Solo travel is a very unique way to see the world. The act of taking in your surroundings by yourself, without having to worry about the wants and needs of anyone else, is magical. You can go exactly where you want, when you want, without having to worry about a travel companion. Solo travel can also be pretty troublesome to get used to, however. Many people considering setting off on adventures alone for the first time worry about loneliness, safety and the frankly extremely unfair single supplement. Have a read through of our top tips to help you acclimatise to solo travel and see if we can convince you that it’s right for you.
This is perhaps the primary concern of every traveller who has set off on a solo trip. There is something to be said for having a travelling companion as an extra pair of eyes when in crowded areas or to help out in the case of an emergency. There is also an argument, however, that solo travel could well be safer, at least when it comes to convincing would-be criminals that you are not a tourist. It is easier, for instance, to blend into a crowd when you are travelling solo and to shake off that tourist image which often marks travellers out as easy victims. Really take advantage of this by ditching everything that could cause you to stand out, whether it’s a t-shirt from the nearby fun-park or the guidebook. There are plenty of things that you can do to keep yourself safe when travelling alone. Mostly, it’s all about trusting your instincts. If it doesn’t feel right, don’t do it.
2. Avoid the supplement
The single supplement is extremely unfair and could well make your holiday more expensive than travellers with a companion. With supplements ranging from anything from 25% to 100%, they really can add a significant amount to your break. Let’s face it, when you are travelling alone, you need to save all the money on the essentials that you can to make the most out of the fact that you are free to do whatever you want. You don’t want a lack of funds to be the thing holding you back. You can avoid the single supplement, sometimes, if you book at the last minute. Tour operators are usually desperate to sell approaching dates and so often the supplement can be negotiated down. You could also consider staying in a hostel. These charge for a bed, not for a room. They are often extremely secure and you never know who you might meet – maybe a potential life-long friend.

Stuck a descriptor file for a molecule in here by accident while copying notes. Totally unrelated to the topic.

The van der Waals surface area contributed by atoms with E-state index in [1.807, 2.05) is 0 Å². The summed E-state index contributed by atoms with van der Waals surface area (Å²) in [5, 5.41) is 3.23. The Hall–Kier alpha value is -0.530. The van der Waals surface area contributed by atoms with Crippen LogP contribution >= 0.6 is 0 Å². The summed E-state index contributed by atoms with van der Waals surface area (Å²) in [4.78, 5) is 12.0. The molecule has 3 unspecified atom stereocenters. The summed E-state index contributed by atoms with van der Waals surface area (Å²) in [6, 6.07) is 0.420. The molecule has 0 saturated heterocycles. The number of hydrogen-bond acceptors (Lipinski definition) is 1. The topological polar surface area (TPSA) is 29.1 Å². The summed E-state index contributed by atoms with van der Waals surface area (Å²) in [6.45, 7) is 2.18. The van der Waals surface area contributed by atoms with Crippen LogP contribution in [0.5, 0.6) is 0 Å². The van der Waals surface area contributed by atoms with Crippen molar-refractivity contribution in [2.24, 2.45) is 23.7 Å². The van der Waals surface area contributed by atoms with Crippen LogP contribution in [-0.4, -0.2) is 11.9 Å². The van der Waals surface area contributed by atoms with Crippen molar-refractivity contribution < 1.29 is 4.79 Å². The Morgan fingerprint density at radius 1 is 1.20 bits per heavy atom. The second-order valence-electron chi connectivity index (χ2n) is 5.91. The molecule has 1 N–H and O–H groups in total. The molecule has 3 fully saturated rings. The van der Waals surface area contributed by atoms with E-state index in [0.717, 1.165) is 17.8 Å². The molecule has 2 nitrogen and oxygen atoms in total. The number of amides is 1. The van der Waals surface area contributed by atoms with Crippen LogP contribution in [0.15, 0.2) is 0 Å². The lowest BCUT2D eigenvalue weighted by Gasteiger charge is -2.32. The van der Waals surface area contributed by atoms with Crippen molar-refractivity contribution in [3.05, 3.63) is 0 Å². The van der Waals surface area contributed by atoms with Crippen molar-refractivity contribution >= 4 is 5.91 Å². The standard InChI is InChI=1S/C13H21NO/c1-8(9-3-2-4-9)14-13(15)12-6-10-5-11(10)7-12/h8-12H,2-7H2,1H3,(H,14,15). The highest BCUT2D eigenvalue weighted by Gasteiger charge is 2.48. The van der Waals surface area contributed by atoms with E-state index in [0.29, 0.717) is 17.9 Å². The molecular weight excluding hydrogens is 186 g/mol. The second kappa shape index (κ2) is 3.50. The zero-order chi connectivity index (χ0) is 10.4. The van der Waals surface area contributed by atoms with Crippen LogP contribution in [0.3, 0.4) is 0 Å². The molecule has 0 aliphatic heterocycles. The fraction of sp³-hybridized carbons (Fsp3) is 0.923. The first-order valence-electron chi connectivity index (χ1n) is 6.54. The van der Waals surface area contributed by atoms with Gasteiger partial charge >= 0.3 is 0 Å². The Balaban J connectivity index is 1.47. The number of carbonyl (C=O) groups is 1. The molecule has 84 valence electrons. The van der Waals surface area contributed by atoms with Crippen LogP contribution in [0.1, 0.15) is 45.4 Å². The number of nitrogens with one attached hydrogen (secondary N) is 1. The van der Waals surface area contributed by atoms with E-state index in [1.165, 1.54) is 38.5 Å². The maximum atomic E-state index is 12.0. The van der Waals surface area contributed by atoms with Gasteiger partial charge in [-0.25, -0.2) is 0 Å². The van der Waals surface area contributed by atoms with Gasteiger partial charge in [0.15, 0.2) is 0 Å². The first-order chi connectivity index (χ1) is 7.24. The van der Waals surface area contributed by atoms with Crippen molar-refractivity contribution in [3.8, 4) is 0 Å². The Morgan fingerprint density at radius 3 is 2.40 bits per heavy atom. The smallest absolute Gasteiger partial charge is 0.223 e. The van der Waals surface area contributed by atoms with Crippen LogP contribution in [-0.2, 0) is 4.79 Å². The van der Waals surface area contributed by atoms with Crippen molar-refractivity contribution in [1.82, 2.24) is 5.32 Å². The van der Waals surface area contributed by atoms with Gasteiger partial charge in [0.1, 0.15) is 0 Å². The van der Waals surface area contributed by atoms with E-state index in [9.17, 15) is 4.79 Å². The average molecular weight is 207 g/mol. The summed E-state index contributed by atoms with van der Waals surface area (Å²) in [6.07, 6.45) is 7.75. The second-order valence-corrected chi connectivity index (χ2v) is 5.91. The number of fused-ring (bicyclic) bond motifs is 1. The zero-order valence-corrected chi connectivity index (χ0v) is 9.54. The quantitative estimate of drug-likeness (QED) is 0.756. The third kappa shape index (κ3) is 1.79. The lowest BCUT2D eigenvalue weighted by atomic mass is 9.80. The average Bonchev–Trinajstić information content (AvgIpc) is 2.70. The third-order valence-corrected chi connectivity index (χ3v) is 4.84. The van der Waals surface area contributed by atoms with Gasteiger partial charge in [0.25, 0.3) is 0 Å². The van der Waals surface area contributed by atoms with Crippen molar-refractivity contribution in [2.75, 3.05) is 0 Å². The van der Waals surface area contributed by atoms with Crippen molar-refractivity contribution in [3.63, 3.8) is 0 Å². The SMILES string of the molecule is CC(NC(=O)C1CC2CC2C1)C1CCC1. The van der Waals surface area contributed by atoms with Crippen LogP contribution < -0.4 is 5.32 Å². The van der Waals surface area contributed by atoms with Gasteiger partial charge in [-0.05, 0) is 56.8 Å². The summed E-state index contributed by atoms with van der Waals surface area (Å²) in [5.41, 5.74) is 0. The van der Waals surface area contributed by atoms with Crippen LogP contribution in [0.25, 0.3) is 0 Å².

3. Plan for emergencies
One of the best things that you can do before you set off is to really think about what you would do in an emergency situation. Perhaps try running through some scenarios with a friend or family member so that you can really think through what the best course of action would be. It could really help you decide what to do, should you find yourself in a similar situation while you are travelling, and it could also really put your mind at rest because you know there are options. You should also think carefully about what you pack. TUI, for instance, advise that anyone with a medical condition should ensure they pack something that highlights this – and carry it with them wherever they go. You might not be able to talk to a medical professional in an emergency situation, so having some sort of marker could well save your life.
4. Dining alone
Dining alone is probably one of the most difficult things that solo travellers have to do. There are ways that you can make it a little more palatable, however. For instance, you could try chatting with the waiting staff. Not only will you occupy yourself during your meal but you might pick up some great tips about places to visit in your destination. Maybe you could try outdoor dining as an option too. Sitting outside, with a good book, is so peaceful and appears less unusual than it does when it happens during the traditional indoor dining experience. Whatever you do, don’t take away the experience of eating great food while you are travelling from yourself, just because you don’t fancy eating alone. Instead, find ways to make it more enjoyable.